Posted January 10, 2017 | Updated February 13, 2017


Contrary to popular opinion...I don't expect much out of the movies that I see.  

I really don't.

All I ask of them is one simple thing: be good.  

That's all.  

I think that's a modest request to place upon today's filmmakers.  Many people have this narrow minded viewfinder through which they construct an opinion of critics.  More often than not, people think that critics want to go out of their respective ways to hate a film.  That's categorically untrue.  I've screened well over 1500 films during my 12 years as a critic and I can emphatically state that I wouldn't spend so much time in darkened cinemas with complete strangers every year unless I loved movies.  I want every film I see to be great.  

Alas, every year a multitude of films supremely disappoint me...and 2016 was no exception whatsoever.

I fancy myself to be an awfully fair and open minded chap.  I like giving every film the benefit of the doubt going in, but when some (especially the ten that I will get to below) seem to go out of their respective ways to make me either unintentionally laugh or inspire my gag reflex while watching them (or, in worst case scenarios, offend me)...there's no redeeming them at all.  The year that was - much like every year since I began this modest film review site - offered up a predictable smorgasbord of cinematic mediocrity, with films ranging from wrongheaded sci-fi sequels, insipid comic book inspired sequels, idiotic action sequels, charmless comedy sequels, ineptly rendered swords and sandal fantasies, star-studded inspirational dramas, hammy book-to-screen adaptations, and two films starring Zac Efron.  He deserves a special Wall of Shame award for appearing in two films that made the cut here.  

No matter how you proverbially slice it, there's no getting around these ten films and their startling and indefensible wretchedness.  Let the following list of my TEN WORST FILMS OF 2016 serve as a reflective warning as to why you should have stayed away from the cinema during the last twelve months.  I'll begin with the most putrid offender of them all and then follow that up with nine very worthy - and dubious - contenders:





I can easily say - and without any hesitation or regret - that COLLATERAL BEAUTY was the worst film that I had the displeasure of seeing in 2016.  

It was also a film that was just...plain...wrong. 

It was wrong for having one of the most fraudulent trailer marketing campaigns in recent memory.  It was wrong because it used very touchy and sensitive themes of child death, grief, cancer, adultery, and infertility as cheap tools to dispense would-be tear inducing melodrama (that, and it threw in the accoutrements of Christmas for good measure as well).  Worst of all, COLLATERAL BEAUTY was wrong for the manner it wasted the superlative talents of multiple award nominated and winning actors (almost too many to count) in a work of such pathetically obvious Oscar nomination bait that didn't even have the decency to be any good.  I loathed the manner that this film lured me in and deceived me, and for those reasons - and far too many more that are frankly to painful to bring up here - COLLATERAL BEAUTY easily deserves top placement as the most criminally awful movie of the past year.




MIKE AND DAVE NEED WEDDING DATES belongs on an awfully long list of modern comedies that mistakenly believe that chronic vulgarity and wanton crudeness equals cutting edge high hilarity.  I've seen many teeth grating nuptials-themed comedies before, but this has to be one of the most mind numbingly obnoxious that I've ever experienced.  The fact that it's based on true story makes the resulting film all the more eye rollingly shameful.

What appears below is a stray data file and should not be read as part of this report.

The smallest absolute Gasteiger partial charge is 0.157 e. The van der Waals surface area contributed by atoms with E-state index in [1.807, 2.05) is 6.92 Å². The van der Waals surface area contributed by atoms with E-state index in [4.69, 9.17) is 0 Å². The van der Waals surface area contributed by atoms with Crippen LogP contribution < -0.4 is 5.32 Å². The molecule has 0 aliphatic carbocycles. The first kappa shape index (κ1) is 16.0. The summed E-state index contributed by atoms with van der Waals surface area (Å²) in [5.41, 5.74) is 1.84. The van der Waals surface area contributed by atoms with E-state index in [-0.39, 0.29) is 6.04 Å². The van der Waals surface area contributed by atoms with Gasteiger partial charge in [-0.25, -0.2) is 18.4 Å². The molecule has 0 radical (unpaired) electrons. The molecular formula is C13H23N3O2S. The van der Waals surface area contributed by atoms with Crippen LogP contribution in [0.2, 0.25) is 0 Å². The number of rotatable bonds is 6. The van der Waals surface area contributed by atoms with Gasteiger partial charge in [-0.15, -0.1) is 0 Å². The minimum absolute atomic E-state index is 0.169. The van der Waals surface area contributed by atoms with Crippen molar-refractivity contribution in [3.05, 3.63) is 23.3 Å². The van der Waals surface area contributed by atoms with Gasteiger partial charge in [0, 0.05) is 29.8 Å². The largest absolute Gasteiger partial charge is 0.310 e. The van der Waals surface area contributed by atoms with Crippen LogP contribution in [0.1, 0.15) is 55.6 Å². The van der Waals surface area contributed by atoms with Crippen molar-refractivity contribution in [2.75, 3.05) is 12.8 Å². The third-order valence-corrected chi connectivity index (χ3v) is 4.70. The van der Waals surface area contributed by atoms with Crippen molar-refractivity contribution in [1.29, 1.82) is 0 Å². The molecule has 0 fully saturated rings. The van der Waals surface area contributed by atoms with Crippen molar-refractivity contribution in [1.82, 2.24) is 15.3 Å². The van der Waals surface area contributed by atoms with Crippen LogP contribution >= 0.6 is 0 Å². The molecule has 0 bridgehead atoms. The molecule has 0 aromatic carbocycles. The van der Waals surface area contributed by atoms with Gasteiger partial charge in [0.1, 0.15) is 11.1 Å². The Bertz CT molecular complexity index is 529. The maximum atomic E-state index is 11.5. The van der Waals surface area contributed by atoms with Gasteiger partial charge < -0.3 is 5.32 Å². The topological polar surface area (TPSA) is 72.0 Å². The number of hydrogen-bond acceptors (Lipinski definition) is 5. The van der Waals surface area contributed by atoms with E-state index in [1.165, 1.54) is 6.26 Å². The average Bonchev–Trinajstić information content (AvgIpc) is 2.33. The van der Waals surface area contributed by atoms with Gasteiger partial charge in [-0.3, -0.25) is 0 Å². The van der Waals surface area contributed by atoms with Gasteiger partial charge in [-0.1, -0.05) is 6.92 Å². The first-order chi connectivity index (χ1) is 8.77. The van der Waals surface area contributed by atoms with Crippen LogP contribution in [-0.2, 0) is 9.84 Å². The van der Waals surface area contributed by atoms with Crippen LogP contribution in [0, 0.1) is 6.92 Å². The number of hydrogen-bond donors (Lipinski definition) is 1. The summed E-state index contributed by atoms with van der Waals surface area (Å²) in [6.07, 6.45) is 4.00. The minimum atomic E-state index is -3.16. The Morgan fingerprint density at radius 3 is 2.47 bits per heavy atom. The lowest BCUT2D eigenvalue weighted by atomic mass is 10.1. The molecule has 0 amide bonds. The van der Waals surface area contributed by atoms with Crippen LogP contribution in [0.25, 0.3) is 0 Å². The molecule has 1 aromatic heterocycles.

Zac Efron (an actor that I have admired in comedies like NEIGHBORS) and Adam DeVine (an actor that - after watching this film - I'll be glad never to see in another film for as long as I live) spent so much time here hammering home telegraphed punch lines by boisterously screaming and yelling in hyperactive fits while somehow pathetically thinking that it came off rather amusingly.  They bellow out their dialogue exchanges like petulant nine-year-old boys that haven’t achieved puberty yet, which was one of the many reasons why the excruciatingly intolerable MIKE AND DAVE NEED WEDDING DATES made me flee for the cinema exits after it ended like a frightened toddler. 



If your idea of a good time at the movies is to see the legendary Oscar winning actor of such films as RAGING BULL and TAXI DRIVER aggressively masturbate, drop n-bombs multiple times, insult homosexuals, make jokes about child and prison rape, and drape his penis and testicles right next to his grandson’s head at his pillow while in bed...then DIRTY GRANDPA is most assuredly for you.   

For everyone else with some semblance of taste and decency…flee for your very lives away from this film like the plague that it is.  I felt dirty while watching DIRTY GRANDPA, and very few comedies as of late have instilled in me feelings of worthlessness as much as this one did. 




INDEPENDENCE DAY: RESURGENCE came 20 frustratingly long years after its 1996 original, which was an agreeably enjoyable ode to 1970's disaster cinema and the alien invasion/flying saucer pictures of the 1950's.  Unfortunately, this massively expensive effort was an excruciatingly bad work of soul crushing disappointment and might be one of the most tediously written, ineptly acted, and aggressively moronic big budget Hollywood summer sequels in an awfully long time.  It's an embarrassing alien mother ship sized waste of talent and financial resources.   

There's a reason Will Smith declined to appear in this schlock...and movie scheduling conflicts weren't the primary reason.  INDEPENDENCE DAY: RESURGENCE felt like one big overproduced and ill conceived...cheat.  I expected a worthy follow-up to the problematic, but guiltily enjoyable original, but what we got instead – if you ignore its visual effects sheen - barely registered above the awful moniker of a direct-to-Syfy Channel/TV sequel.  The first INDEPENDENCE DAY was an event film not to missed.  INDEPENDENCE DAY: RESURGENCE was a stupefyingly abysmal non-event film that was best left avoided and ignored.